Of all the major bands to come out of the CBGBs Era, it was Television who remain arguably the least fully appreciated. Despite releasing two magnificent albums of guitar-driven art-punk (Marquee Moon and Adventure), the New York band never passed into the MTV circle of their peers in Talking Heads or Blondie, for instance.
Perhaps lead guitarist/singer Tom Verlaine's introvert nature kept the band from pushing themselves as a commercial entity (no Big Suits for our boy!); perhaps it was their record label's unwillingness to push a singer whose crooning style was at least one yelp higher than early David Byrne. Whatever the reason, Television's inability to rise out of cultishness remains a great what-if? question for the band's admirers.
Once the group disbanded –- and its dual guitarists Verlaine and Richard Lloyd went their separate solo ways –- it was clear these guys would carry the mantle of Criminally Unappreciated Critic's Darlings in perpetuity (though Lloyd would etch out a nice little career doing guitarwork for the likes of Matthew Sweet and John Doe).
For members of the cult, though, the recent reissue of two of Verlaine's post-Television releases, Dreamtime and Words from the Front (Collector's Choice Music), is good news indeed. The latter disc, in particular, has been too long M.I.A. Though some fans consider it the least successful of TV's albums, in a lot of ways it's his most consistently accessible.
But let's start with the earlier of the two new reissues, 1981's Dreamtime. Recorded with two different backing units (members of Patti Smith's group, the Dictators and, of course, Television among 'em), in part because a tape snafu ruined some of the earliest finished recordings, the disc sounds more cohesive than it perhaps has a right to do. Of the two reissues, it's closer to Television in sound -– particularly in those moments when Verlaine guitar duels with future how-to music writer Ritchie Fliegler, who brought a bracing sixties sound to the party (I assume he's responsible for the Bryds-ian guitar on "Mr. Blur").
While some of the fun gets lost in a muddy Stones-y mix (perhaps to match the "Jumping Jack Flash" homage of "Future in Noise"?), the results remain inventively clamorous in all the right places. Even the goofy placeholder instrumental has its charms.
To these ears, though, the highlights are those tracks which move furthest away from his old band: "Always," with its ringing chorus and Talking Heads-like admonition to "Think it over," and the concluding slow number, "Mary Marie," which deserves to be recovered by some thoughtful band of modern alt-rockers. With its hints of early R&B balladeering, it serves as a good lead-in to Verlaine's next solo release, Words from the Front. Produced by Jimmy Rip and featuring members of new wave R&B-er Mink DeVille's band, the disc is a polarizing one for many of Verlaine's fans, though to these ears, it surpasses Dreamtime in more than one track.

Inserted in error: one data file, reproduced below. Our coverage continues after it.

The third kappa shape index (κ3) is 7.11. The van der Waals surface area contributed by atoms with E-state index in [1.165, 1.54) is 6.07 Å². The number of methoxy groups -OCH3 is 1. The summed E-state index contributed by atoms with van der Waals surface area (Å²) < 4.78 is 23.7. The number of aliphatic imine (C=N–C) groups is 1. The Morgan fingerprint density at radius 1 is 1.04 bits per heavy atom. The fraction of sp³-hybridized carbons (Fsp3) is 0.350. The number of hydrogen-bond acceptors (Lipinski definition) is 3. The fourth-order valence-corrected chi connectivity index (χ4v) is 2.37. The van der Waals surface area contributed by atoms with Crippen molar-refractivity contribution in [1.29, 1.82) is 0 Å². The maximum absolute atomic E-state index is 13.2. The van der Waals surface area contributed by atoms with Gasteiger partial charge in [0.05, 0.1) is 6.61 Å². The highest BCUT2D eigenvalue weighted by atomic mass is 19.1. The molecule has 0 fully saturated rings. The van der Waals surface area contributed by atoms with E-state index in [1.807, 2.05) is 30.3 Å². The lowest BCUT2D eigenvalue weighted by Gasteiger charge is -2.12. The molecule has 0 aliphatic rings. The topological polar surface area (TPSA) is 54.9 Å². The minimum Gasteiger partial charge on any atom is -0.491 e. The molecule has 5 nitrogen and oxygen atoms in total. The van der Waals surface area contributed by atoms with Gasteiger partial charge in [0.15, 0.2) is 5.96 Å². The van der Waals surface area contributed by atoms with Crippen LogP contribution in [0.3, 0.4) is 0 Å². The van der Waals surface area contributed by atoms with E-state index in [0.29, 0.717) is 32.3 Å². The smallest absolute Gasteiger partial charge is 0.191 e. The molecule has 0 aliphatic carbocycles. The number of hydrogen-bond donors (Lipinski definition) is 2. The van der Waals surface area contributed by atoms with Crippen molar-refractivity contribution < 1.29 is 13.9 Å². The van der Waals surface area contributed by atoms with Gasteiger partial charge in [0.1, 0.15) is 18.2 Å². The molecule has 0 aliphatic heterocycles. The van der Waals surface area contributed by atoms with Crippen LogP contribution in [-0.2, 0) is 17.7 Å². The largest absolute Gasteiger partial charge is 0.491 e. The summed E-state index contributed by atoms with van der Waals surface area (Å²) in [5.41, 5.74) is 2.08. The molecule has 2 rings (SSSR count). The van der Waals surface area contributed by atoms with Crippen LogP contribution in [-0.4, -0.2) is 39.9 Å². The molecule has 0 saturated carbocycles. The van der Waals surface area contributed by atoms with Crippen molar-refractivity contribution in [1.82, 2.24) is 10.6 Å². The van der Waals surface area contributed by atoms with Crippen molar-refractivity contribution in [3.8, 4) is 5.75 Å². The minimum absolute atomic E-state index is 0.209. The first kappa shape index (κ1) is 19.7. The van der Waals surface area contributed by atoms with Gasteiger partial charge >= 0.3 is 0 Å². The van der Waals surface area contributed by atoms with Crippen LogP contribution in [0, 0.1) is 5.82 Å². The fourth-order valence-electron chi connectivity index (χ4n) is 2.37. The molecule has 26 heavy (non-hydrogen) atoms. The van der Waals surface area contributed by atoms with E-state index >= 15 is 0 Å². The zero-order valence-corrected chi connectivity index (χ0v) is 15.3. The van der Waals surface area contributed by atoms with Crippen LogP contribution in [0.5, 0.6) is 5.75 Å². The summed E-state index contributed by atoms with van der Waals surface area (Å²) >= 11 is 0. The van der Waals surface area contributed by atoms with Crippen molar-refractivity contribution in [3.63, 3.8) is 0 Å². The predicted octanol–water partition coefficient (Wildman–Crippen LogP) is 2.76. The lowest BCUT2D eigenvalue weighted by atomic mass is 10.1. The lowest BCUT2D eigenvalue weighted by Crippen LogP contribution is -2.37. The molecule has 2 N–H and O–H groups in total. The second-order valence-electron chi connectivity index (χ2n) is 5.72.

Admittedly, the disc sounds less "underground" than its predecessor, less like something conjured up in the middle of the night within a dim studio. Soon as the opener, "Present Arrived," kicks in, it becomes obvious that this will be a sonically friendlier album (much as Television's Adventure was to debut release, Marquee Moon), though a careful listen to Verlaine's always well-crafted lyrics reveals an ongoing theme of separation and loss throughout the disc.
"Postcard from Waterloo," arguably one of the impeccably constructed pop songs in the singer/guitarist's repertoire, tells the tale. The romantic story of a couple about to separate (perhaps the war-torn narrator of "Words from the Front"?), it hangs on a mournful guitar line and an exquisite chorus. Another song that deserves to be reworked by some smart pop-rocker, methinks.
If the bulk of Words sounds commercially constructed ("Coming Apart" even possesses the rockin' rhythms of a Steve Miller track), the album's finish, "Days on the Mountain," throws a curve at the listener. A throwback to the days of extended psychedelic jams, it's embellished with some of Verlaine's most Jerry Garcia-esque serpentine improvising –- and the sudden injection of a quasi-Oriental motif that adds to its echoing mystery. It's a surprisingly trippy move but an effective one, the guitarist taking his listeners on an ascent to the sublime. Though most of his admirers knew he was capable of reaching musical divinity, few of 'em would've wagered that it'd sound quite like this.